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In Their Own Words

March 08, 1865

Eliza Frances Andrews Journal Entry on a Rare Luxury

Twenty-four-year-old Eliza Frances Andrews was staying with her oldest sister, who lived near Albany, Georgia. On March 7, she had traveled to Americus to see her cousin, who was a doctor, about her eyes. Invited to spend the night, Eliza wrote in her journal of a rare war-time luxury she enjoyed that night:

“… I occupied Flora’s room that [last] night. Cousin Bessie lent me one of her fine embroidered linen nightgowns, and I was so overpowered at having on a decent piece of underclothing after the coarse Macon Mills homespun I have been wearing for the last two years, that I could hardly go to sleep. I stood before the glass and looked at myself after I was undressed just to see how nice it was to have on a respectable undergarment once more. I can stand patched-up dresses, and even take a pride in wearing Confederate homespun, where it is done open and above board, but I can’t help feeling vulgar and common in coarse underclothes. Cousin Bessie has brought quantities of beautiful things from beyond the blockade, that make us poor Rebs look like ragamuffins beside her. She has crossed the lines by special permit, and will be obliged to return to Memphis by the 2d of April, when her pass will be out. It seems funny for a white woman to have to get a pass to see her husband, just like the negro men here do when their wives live on another plantation. The times have brought about some strange upturnings. Cousin Bolling is awfully blue about the war, and it does begin to look as if our poor little Confederacy was about on its last legs, but I am so accustomed to all sorts of vicissitudes that I try not to let thoughts of the inevitable disturb me. The time to be blue was five years ago, before we went into it… . We met Mr. Wheatley and Maj. Daniel on our way to the depot, and they told us that a dispatch had just been received stating that the Yanks have landed at St. Mark’s and are marching on Tallahassee. We first heard they were 4,000 strong, but before we reached the depot, their numbers had swelled to 15,000.”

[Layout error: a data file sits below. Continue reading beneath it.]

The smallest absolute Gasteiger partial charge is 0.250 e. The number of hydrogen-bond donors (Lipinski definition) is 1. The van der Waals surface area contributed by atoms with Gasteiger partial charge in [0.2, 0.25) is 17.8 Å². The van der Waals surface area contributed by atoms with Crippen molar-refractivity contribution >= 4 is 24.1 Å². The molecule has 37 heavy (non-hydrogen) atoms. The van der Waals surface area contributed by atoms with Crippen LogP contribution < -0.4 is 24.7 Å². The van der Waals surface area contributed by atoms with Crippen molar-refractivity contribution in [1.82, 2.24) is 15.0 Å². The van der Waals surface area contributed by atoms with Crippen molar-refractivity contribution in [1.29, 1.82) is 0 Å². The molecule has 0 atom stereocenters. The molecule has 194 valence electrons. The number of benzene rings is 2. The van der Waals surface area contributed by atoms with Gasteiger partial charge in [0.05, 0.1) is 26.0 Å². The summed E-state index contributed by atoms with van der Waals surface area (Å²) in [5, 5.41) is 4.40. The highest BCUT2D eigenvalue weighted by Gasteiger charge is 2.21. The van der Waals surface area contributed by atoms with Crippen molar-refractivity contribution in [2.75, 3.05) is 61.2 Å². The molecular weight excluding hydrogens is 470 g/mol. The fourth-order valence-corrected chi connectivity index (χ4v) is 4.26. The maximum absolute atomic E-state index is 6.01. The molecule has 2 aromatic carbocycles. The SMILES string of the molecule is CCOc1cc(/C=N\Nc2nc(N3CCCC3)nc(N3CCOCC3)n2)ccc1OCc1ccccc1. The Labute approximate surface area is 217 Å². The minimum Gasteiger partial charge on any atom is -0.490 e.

Source: Eliza Frances Andrews, The War-Time Journal of a Georgia Girl, 1864-1865 (New York: D. Appleton and Co., 1908), pp. 110-112.